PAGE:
Fighting Back With Knowledge; Campaign Aims to Inform Black Youth
April 1, 2010
African Americans represent just 12 percent of the US population but 46 percent of people living with HIV, as well as 45 percent of new infections each year. Black youth are particularly at risk, accounting for more than 50 percent of new HIV infections among people ages 13-24, CDC figures show.
"We can't ever end the epidemic in the African-American community until we end the epidemic among our young people," said Donna McCree, a behavioral scientist in CDC's Division of HIV/AIDS Prevention. "We want them to talk about HIV. We have to break the cycle."
Toward that goal, CDC in March launched "i know," a social media campaign targeting blacks ages 18-24. Using Facebook, Twitter, text messaging (44144), a new Web site, and public service announcements, CDC is taking its message to young people where they connect in the hope of stimulating conversations around HIV/AIDS.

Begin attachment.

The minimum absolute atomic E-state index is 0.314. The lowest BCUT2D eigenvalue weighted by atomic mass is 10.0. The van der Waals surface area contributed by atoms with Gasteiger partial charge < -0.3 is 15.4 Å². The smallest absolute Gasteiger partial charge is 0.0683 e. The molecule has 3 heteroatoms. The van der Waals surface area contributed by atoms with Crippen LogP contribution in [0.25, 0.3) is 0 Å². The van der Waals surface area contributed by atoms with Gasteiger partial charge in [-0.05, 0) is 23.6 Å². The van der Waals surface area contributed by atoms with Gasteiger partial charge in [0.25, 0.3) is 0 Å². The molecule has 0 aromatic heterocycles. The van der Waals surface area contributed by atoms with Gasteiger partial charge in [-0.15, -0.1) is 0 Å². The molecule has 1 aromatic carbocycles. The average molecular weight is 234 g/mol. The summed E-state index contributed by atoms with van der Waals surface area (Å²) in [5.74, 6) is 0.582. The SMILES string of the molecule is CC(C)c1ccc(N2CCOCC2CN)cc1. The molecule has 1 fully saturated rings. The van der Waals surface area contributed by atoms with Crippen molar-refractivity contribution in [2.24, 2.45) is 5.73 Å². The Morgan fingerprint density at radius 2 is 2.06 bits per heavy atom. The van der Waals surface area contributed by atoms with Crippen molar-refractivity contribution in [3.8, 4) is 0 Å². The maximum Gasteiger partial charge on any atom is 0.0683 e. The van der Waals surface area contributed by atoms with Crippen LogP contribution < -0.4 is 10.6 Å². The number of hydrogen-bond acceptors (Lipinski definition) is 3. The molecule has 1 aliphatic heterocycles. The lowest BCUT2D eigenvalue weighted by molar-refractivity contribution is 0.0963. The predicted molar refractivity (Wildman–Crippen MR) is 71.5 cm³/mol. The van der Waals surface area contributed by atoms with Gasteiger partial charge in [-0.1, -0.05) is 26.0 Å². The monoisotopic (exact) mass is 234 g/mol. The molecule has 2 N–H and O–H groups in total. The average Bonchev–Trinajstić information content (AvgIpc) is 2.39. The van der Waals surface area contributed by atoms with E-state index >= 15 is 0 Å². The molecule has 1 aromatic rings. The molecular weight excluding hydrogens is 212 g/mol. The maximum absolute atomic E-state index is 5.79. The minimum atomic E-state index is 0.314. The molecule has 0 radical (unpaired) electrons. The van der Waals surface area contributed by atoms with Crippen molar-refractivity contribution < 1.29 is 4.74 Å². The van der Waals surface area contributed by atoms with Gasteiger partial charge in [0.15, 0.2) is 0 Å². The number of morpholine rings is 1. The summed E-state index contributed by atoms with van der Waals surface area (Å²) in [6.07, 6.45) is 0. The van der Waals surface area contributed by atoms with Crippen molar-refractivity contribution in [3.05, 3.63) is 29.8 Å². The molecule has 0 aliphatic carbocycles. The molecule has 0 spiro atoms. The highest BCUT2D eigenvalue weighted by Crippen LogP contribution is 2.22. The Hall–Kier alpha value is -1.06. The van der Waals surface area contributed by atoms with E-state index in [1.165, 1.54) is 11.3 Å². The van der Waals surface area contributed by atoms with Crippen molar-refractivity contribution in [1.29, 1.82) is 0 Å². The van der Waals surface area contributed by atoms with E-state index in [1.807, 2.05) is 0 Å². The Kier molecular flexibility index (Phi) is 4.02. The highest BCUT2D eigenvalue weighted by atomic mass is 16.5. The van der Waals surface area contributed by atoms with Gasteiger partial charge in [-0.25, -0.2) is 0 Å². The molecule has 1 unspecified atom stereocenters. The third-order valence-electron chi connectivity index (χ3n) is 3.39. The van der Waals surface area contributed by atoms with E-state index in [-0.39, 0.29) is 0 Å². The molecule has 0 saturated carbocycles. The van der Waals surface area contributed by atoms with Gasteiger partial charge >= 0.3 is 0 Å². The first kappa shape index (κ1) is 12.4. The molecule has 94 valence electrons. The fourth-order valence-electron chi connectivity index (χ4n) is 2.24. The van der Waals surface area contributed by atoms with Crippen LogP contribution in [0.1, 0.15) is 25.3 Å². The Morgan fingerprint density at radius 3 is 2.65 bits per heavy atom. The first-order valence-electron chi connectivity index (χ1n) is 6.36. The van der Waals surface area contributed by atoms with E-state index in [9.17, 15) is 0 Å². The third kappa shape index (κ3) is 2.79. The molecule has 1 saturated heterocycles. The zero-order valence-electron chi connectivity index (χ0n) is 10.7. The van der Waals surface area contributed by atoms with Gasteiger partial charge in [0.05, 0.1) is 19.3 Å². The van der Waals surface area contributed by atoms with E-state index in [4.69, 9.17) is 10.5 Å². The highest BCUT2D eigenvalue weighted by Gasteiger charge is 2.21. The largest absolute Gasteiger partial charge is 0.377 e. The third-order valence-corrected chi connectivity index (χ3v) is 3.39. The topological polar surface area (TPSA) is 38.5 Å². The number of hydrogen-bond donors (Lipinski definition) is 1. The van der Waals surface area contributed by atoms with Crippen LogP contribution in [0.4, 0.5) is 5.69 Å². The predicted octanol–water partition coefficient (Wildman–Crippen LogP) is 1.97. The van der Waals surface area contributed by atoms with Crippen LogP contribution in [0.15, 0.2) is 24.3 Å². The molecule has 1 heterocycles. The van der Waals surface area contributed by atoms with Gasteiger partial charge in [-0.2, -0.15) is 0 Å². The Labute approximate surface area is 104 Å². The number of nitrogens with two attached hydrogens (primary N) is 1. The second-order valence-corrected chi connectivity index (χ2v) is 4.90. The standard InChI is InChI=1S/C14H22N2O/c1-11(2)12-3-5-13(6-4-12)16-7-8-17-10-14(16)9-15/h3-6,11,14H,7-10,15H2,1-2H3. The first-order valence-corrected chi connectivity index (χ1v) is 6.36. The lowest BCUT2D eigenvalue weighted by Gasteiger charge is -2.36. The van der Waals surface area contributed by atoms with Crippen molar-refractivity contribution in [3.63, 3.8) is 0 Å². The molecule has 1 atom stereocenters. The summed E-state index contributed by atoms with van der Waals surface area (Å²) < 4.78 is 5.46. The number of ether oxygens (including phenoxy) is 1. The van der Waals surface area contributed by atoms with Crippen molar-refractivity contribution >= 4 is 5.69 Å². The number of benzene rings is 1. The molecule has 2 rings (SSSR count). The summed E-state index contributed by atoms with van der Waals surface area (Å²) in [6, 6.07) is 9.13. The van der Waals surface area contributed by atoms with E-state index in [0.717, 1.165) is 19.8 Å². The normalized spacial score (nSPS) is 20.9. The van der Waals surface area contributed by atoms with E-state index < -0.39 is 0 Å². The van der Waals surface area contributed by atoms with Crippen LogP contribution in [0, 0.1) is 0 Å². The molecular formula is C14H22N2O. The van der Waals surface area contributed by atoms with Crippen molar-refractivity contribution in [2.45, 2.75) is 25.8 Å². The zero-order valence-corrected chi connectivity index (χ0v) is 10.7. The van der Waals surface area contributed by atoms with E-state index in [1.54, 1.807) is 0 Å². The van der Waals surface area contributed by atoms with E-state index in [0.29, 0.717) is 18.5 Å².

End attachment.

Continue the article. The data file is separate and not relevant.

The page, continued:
"The whole effort is designed to get them talking about HIV so we can share lifesaving intervention, reduce stigma, and increase their knowledge," said McCree.
Antron Reshaud and Marvelyn Brown are among those giving voice to the epidemic. "I never thought I could get it because I associated AIDS with gay men and Africa," said Brown, who was in high school when she learned she was HIV-positive. Reshaud, who is gay and was a college freshman at the time of his diagnosis, believed being in a monogamous relationship would protect him.
"By sharing my story, I'm putting a face to the campaign and making it real to my peers," said Brown. The campaign "will open a lot of doors for talking openly about the epidemic, sharing information, and hopefully paying it forward," said Reshaud. Other campaign participants include actor Jamie Foxx and political commentator Jeff Johnson.
For more information, visit www.nineandahalfminutes.org/iknow.
03.27.2010; Gracie Bonds Staples
This article was provided by U.S. Centers for Disease Control and Prevention. It is a part of the publication CDC HIV/Hepatitis/STD/TB Prevention News Update. Visit the CDC's website to find out more about their activities, publications and services.